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Planning Retirement Online

Travel & Holidays in later life

Camping and Caravanning

A holiday under canvas or in a mobile home makes self-catering holidays much more flexible and in many cases less expensive. Our Travel Editors, Hugh Taylor and Moira McCrossan take to the road.

Many years ago we were enthusiastic campers. When our children were young and money was tight we had magnificent holidays in an ancient and beat up old VW Campervan called Basil. Recently, when we were commissioned to contribute several books to a new series of walking guides, we decided that a mobile home was our best accommodation option. But first we needed to get one.

Obviously that’s the starting point and if you are keen to try it your first decision is what you want and how much you are prepared to pay. You can spend tens of thousands buying the all singing, all dancing, home from home completed with sections that slide out to double the width. Central heating, air-conditioning, satellite TV and every possible luxury or convenience you can think about.

Or you can go to the other extreme and pick up an old, second hand van. There are lots of in between options too and reading a few caravan magazines and talking to other enthusiasts will help you decide.

Travel Facts

 

We had already decided that a caravan would suit our needs better than a campervan but as we only envisaged using the van for one season for this specific job we did not want to spend a lot. We had bought our previous van through Ebay, from one careful owner from new. Turned out the ad was genuine and we got a great bargain for about £1500. When our need for the van diminished we gave it away to a friend who still has it.

But after a couple of weeks looking at Ads on ebay and in various classified sales magazines it dawned on me that with about 1500 Facebook friends perhaps one of them had a caravan surplus to requirements so I put up a request on my wall. Within minutes I was inundated with offers ranging from reasonably priced through to eight thousand. We whittled it down to a couple of contenders then another friend messaged me that we could have her van for £500. The decision was made.

It was an elderly van but had everything we needed. The large bed could be left made up. It has another two seats with a small table where we could eat and write. There was a toilet and shower, a gas hob and a microwave. The Oven had been removed and there was no heater. We would only be using it on sites with electric hook up so the greenhouse heater was pressganged. We spent another couple of hundred on a spare wheel, tyre and replacing the leisure battery, then a few hours on running repairs and modifications. Then we loaded up and headed south. We mostly lived in it for six months off and on before laying it up for the winter on a secure local site. With another three books to research and write this year it’s been dusted off, cleaned and is ready to hit the road again.

With hundreds of sites to choose from we are very careful where we go. We don’t want noisy. Late night party animals and loud music. As we’ ve been members of the Camping and Caravanning Club for years we tend to make our first choice their club sites. They are spotlessly clean, well run by enthusiasts, have wifi, showers, laundry and other facilities. When there is no Club site available we go on one of the smaller affiliated sites and while the facilities may be a bit more basic we have still had the same friendly reception and lots of advice and help from the resident wardens. The only real exception to that is the magnificent Glendaruel Site on the Cowal Peninsula in Scotland. It’s privately owned and family run and we have a long history of using it.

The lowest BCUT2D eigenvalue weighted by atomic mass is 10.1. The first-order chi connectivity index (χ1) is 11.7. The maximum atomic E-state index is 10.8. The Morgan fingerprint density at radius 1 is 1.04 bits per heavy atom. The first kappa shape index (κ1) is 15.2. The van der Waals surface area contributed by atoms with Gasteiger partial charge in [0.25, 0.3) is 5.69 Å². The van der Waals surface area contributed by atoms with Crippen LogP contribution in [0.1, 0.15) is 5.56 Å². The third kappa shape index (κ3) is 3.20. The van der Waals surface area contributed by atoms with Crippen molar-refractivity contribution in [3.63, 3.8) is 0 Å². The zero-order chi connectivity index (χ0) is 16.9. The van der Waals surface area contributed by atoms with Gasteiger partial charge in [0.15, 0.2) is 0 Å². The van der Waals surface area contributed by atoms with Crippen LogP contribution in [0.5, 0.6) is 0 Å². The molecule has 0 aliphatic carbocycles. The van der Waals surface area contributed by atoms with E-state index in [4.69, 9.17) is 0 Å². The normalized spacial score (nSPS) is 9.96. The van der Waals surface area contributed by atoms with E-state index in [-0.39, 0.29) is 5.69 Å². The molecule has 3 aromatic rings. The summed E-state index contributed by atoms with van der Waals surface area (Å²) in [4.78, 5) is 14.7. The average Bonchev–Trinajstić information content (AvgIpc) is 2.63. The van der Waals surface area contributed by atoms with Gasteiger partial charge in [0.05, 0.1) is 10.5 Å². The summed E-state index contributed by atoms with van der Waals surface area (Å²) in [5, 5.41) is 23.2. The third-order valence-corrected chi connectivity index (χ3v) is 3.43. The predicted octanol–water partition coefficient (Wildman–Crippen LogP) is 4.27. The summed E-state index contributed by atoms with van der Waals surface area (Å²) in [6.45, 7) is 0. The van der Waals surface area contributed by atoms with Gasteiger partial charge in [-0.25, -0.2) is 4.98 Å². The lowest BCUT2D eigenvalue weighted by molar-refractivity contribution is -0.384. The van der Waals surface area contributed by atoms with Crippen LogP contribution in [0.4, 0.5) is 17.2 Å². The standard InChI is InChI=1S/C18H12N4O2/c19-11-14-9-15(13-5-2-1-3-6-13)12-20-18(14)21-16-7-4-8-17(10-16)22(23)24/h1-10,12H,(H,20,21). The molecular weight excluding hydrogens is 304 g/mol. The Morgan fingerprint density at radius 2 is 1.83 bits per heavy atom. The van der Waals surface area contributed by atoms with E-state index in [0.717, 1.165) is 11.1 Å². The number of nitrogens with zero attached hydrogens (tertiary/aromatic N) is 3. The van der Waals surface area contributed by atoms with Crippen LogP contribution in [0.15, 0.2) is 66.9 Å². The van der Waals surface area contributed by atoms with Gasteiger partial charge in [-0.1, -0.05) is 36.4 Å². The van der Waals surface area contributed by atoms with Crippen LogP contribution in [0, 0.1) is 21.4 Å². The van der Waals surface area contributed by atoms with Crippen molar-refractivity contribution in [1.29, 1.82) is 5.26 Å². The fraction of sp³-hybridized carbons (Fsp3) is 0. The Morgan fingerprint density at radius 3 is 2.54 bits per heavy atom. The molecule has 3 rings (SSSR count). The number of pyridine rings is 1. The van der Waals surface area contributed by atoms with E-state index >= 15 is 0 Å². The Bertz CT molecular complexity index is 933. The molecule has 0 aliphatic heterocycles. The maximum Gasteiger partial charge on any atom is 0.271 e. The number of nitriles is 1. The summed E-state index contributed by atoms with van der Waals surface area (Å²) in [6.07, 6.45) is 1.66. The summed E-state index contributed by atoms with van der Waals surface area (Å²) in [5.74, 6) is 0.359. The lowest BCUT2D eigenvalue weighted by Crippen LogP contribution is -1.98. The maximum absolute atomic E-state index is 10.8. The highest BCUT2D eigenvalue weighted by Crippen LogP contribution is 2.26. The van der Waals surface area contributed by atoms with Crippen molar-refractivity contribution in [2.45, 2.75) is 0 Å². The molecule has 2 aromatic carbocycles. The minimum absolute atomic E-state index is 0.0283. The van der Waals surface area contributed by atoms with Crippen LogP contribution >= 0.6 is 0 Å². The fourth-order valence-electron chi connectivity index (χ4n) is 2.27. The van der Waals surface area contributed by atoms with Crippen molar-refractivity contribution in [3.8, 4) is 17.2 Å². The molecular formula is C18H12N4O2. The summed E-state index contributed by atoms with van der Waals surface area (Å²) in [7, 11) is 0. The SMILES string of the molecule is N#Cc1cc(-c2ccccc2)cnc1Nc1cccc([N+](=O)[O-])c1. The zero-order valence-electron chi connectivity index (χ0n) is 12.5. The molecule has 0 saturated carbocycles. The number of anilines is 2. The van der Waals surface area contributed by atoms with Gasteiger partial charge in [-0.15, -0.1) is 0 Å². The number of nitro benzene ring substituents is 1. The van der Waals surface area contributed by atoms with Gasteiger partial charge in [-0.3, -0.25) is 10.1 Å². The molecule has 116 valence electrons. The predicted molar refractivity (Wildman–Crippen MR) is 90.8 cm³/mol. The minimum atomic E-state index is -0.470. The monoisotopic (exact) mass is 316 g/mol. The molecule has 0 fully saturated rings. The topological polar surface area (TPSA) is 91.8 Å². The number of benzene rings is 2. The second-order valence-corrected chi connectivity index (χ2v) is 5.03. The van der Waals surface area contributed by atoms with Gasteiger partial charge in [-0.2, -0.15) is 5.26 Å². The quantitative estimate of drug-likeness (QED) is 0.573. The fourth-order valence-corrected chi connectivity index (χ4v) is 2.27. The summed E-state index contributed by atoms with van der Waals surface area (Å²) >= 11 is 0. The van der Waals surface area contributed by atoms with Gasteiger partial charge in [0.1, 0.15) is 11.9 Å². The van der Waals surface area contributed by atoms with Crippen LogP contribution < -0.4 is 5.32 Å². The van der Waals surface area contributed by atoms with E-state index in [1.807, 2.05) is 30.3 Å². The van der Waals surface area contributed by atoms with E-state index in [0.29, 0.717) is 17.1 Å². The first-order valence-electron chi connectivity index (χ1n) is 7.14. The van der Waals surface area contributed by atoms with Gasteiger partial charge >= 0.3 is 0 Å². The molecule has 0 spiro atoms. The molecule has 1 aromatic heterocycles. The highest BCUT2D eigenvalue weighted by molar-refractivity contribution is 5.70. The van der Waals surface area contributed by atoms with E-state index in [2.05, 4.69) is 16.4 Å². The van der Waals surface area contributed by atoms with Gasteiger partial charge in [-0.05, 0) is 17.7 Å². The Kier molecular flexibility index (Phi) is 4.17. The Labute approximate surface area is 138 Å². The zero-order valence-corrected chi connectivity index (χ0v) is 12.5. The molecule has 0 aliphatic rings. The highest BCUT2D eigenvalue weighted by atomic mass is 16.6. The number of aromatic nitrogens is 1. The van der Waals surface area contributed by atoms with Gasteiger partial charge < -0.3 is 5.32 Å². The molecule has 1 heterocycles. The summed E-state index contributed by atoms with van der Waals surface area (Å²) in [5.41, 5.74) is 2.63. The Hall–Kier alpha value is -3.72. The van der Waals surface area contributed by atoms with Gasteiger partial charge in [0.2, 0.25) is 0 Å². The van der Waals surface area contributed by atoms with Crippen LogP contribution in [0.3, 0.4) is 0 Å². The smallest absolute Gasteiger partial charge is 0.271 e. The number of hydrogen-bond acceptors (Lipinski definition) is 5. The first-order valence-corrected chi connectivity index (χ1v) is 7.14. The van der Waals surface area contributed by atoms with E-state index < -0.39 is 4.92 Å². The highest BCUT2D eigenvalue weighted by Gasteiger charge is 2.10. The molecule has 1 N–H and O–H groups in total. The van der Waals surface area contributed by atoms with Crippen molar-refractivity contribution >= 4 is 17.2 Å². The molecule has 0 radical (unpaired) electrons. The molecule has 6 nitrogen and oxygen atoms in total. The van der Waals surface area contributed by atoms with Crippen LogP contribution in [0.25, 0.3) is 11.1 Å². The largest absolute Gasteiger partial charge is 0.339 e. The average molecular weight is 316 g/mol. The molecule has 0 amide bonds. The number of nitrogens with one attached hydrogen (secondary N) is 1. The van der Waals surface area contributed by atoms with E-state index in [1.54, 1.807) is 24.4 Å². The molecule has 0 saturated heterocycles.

Having got your van and decided where you want to go you need to carefully consider getting there. It’s easy and safe if you observe a few basic rules.

Towing a caravan can be done by anyone who can drive and your licence will cover you if you passed your test before Jan 1st 1997. If it was after that there are restrictions. Check here for the details.

You will also need to ensure that the car and caravan combination that you will be using is safe. Click here for more information.

When towing you need to drive slower. We usually allocate an entire day just for getting to a site and if it’s a distance away a couple of days with an overnight stop.
Speed limits are lower. It’s 50mph on a single carriageway, 60mph on dual carriageways.

We’ve watched huge vans charging past us at lunatic speeds. The danger with this is if the van starts to snake. At a low speed just take you feet off all the pedals and keep the car straight. Do not try to use the steering to correct it. When the speed drops the snaking stops. But try this at eighty or ninety miles and hour and you are in trouble.
Be considerate of other road users and aware that while you are toddling along at a reasonable speed and enjoying the scenery there may be a wagon train building up behind you full of frustrated people who are able to go a lot faster. Pull into a layby and let them past. It won’t add a significant time to your journey but it will help prevent accidents.

Check that your rear lights and indicators are working before you set off, never travel with passengers in the caravan and make sure you can see what is happening behind you by fitting mirror extensions. But don’t forget to remove them when you are not towing or you will get in trouble from the Police.

We shall be writing reviews for the various sites we have used. Until the reviews are completed here is a comprehensive list of them linked to their own web pages. We will only list sites that we have personally tried and tested.


 

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